Okay, here we go.
According to a study conducted at University College in London, it takes a person on average 66 days to develop new habit (habit: a routine of behavior that is repeated regularly and tends to occur unconsciously). So often we think of a habit as being something innocuous like starting each day with a banana and cereal or going to the gym over our lunch hour or my complete obsession with q-tips. Habits can also be ways in which we think about or treat others based on some subconscious or unintentional conditioning. What does this have to do with policing and African Americans? Well, here’s a brief history lesson.
1607: The first settlers came to Jamestown.
1619: The first documented African slaves were brought to Jamestown.
1704: The 1st Slave Patrol was established in the Carolina colonies. Slave patrols were the predecessor to police departments in the South.
1787: The Constitution was signed. The Constitution granted no rights to African slaves. The Constitution was not originally written for African slaves.
1838: City of Boston establishes the first police department. By the mid to late 1880’s all major cities had municipal police forces.
1863: The Emancipation Proclamation was signed. This was NOT the end of slavery.
1865: The 13th Amendment to the Constitution of the Unites States was ratified. THIS was the end of slavery.
1866: The Civil Rights Act of 1866 gave full citizenship to African – Americans.
That took 247 years, from the time the first slaves arrived to being granted citizenship. Plenty of time to form a habit. If you look at this time line, you’ll see that policing was established right in the midst of slavery, particularly in the south where most people of color lived. We were not treated like human beings, but rather as property to be bought and sold, beaten and killed with no regard for our families and well being. The bigger and stronger we were, the more money we brought at auction. Yes, auction. You know, where we now bid on vacation weekends, and sporting event tickets? The items up for auction were once people. The reality of it is disgusting and tragic, but that is the reality in which these policing units were birthed. Under the circumstances, there was no need for mutual respect. Police (overseers and slave patrols) had power and slaves had fear. In fact, if you take this timeline even further to the Civil Rights Act of 1964 that put an end to Jim Crow and the Voting Rights Act of 1965, you have 346 years of official inequality toward African-Americans. 346 years. Think about that.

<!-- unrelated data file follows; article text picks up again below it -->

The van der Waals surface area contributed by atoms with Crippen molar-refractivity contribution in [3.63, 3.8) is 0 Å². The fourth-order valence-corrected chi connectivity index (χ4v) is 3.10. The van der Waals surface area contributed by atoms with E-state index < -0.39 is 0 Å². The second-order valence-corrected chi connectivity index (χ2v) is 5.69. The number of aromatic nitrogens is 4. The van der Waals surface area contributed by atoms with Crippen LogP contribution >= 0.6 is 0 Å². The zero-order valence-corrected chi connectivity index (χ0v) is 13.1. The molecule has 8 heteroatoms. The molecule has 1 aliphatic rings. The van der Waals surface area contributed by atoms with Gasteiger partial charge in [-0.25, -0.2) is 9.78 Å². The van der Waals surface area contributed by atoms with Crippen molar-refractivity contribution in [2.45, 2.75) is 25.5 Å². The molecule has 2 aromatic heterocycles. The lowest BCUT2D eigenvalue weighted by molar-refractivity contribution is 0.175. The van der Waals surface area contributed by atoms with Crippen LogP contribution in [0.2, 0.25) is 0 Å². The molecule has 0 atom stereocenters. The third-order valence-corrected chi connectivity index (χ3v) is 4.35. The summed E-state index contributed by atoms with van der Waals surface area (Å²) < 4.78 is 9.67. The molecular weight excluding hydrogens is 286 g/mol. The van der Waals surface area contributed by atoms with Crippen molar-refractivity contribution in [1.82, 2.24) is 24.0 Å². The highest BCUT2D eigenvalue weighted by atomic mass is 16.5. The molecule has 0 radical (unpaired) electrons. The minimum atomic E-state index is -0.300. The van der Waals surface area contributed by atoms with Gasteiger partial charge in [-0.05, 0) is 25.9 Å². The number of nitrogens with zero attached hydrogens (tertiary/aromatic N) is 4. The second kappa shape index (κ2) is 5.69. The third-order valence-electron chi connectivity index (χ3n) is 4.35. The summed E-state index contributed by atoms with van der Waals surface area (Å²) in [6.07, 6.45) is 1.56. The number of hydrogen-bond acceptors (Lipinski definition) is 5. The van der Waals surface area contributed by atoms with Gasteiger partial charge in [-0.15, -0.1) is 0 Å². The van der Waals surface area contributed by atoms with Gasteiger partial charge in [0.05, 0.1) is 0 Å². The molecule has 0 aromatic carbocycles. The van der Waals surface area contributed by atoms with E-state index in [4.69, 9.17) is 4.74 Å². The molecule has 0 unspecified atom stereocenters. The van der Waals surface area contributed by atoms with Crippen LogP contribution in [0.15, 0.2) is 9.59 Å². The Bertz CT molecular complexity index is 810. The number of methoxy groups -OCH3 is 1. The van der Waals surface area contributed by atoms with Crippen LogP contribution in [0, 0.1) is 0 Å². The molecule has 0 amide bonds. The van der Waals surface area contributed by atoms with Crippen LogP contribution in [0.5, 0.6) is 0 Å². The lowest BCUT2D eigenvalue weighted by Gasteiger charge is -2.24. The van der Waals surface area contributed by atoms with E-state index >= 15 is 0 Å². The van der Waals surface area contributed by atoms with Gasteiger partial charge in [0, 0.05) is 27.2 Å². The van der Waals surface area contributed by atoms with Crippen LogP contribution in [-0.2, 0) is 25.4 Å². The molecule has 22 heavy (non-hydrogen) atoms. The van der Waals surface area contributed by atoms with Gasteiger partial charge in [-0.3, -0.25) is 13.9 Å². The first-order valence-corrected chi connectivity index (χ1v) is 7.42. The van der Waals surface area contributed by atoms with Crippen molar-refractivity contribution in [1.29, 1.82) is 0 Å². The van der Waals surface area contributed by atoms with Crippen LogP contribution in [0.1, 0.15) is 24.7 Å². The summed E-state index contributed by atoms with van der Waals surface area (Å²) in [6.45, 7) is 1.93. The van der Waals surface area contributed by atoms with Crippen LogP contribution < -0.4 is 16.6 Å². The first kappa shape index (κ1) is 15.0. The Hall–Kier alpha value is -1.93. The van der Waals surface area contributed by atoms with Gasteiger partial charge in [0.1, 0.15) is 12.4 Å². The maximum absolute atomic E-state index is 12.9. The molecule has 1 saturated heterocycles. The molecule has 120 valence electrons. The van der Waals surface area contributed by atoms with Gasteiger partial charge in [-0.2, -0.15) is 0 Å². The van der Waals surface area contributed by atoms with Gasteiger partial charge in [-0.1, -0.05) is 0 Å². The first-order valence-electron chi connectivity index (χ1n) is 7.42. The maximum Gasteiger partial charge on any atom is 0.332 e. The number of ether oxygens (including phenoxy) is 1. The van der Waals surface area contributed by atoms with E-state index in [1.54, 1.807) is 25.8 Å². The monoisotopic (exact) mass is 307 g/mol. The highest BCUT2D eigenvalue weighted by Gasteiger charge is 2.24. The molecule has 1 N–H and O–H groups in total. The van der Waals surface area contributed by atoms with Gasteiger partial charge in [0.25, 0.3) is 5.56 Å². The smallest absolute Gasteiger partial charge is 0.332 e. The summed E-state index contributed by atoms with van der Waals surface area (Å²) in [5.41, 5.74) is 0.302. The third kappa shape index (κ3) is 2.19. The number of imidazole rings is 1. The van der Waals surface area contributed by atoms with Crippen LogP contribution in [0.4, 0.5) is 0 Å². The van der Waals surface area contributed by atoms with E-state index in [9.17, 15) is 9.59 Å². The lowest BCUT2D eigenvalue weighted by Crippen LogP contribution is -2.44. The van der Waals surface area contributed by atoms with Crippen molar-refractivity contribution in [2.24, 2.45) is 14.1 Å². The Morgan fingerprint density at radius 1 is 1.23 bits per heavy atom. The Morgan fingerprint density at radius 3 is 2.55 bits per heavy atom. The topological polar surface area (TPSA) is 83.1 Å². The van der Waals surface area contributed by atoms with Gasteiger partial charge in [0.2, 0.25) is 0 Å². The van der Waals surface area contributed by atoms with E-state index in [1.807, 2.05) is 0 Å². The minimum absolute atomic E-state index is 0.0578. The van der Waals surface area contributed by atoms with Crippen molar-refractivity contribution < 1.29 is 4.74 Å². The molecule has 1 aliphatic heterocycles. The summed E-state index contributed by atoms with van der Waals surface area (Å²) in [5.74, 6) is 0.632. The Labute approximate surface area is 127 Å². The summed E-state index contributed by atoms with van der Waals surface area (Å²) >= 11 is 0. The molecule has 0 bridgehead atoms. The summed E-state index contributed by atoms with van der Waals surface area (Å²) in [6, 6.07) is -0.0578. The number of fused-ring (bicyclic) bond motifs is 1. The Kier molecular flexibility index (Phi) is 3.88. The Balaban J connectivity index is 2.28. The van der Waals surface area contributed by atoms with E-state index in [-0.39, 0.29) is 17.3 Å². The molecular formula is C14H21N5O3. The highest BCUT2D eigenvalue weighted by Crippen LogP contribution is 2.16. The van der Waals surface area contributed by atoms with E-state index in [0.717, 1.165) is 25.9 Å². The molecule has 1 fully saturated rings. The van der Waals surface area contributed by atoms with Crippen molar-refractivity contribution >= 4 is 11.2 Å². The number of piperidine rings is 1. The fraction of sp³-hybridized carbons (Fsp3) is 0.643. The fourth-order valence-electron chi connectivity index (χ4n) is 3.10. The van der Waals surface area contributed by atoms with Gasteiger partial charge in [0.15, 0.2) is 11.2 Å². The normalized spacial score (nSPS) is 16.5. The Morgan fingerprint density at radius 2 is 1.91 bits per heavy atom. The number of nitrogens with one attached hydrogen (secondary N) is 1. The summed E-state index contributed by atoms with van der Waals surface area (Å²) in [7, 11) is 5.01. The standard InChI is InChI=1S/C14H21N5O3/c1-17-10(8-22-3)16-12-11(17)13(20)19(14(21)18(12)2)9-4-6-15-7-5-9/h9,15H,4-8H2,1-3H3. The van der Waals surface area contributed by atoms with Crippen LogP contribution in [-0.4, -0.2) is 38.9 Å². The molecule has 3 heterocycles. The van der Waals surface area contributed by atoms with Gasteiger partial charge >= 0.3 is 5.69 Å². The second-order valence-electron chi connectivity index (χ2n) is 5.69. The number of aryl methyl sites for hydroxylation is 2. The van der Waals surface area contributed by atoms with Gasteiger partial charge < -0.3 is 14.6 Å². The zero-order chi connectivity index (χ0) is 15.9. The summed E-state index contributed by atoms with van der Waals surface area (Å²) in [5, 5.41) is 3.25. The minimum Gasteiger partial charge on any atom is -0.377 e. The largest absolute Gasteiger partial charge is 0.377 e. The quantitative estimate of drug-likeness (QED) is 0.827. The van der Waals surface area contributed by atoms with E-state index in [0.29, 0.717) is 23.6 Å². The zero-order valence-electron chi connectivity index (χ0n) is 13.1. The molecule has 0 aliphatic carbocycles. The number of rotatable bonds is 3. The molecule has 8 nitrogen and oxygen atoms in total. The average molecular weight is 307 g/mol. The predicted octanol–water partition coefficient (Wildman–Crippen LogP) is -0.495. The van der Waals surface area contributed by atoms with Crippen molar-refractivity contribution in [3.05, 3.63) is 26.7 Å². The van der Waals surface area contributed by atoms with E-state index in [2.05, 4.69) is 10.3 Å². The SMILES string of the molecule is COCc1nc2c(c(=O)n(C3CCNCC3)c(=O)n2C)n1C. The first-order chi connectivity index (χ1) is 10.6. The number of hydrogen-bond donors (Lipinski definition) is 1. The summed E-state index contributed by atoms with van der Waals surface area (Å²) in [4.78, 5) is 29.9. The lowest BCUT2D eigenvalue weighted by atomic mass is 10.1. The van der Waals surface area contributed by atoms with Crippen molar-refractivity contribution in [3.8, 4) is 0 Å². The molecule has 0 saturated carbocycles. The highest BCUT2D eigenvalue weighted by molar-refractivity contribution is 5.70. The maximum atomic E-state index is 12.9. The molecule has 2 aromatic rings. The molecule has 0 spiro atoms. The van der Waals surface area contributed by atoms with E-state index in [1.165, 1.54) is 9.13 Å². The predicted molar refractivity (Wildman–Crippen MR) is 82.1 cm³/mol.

So where do these attitudes come from toward Blacks? That we are to be controlled and subdued? That our lives are less valuable? That if given too much freedom our neighborhoods would become “…like the wild west…” (sadly, I’m quoting Charles Barkley)? Why do Black view the police with mistrust and animosity? We only need to look to our own history. This country and our policing agencies have a habit of treating Blacks and other people of color poorly. Have we evolved as a country? Yes, with a lot of hard work and lives lost from all kinds of people who believe in justice. Do we have further to go? Yes, with more hard work for all kinds of people. I know that there are those who say all of this history stuff is done… in the past… let it go. Here’s what I say to you: Everything and everyone has a history. It may be 10 minutes or 10,000 years long, but history is the foundation on which we stand. I see history as a valuable tool to learn from and I firmly believe that you can not make any significant progress until you fully understand how you got to where you are, no matter how ugly it is.
I’m all for respectful dialogue that leads to real plans of action, but we have to be honest with ourselves and each other. If you’re a bigot and you’re comfortable with that, then say so. Really, it’s okay and I have a lot of respect for honesty. However, move over because you’re in the way of people who feel otherwise. It’s possible that we all have developed racially biased habits that are the result of years of conditioning that we have to work to reverse. It is a conscious effort to change from within, not just our policing, but ourselves.
Remember that scene from the movie Crash that I told you about earlier? Remember how I said that at times the movie seemed contrived? Late last month, a young man by the name of Akai Gurley was walking down the stairs of a New York City housing project with his girlfriend when he was shot by a police officer. There was no confrontation, Mr. Gurley (28) wasn’t in any trouble, he was unarmed and in fact he and Officer Peter Liang (27) never actually came face to face. No one really knows what happened , but the New York City Police Department and Officer Liang admit that it was a horrible accident. You can read the New York Times article here, but I can not think of any form of an apology that can make up for that. Officer Liang is reportedly devastated and stated that “It was so dark, I was so scared” when he entered that stairwell. I’m sure he was. My heart goes out to him as well. That movie doesn’t seem so contrived anymore, does it?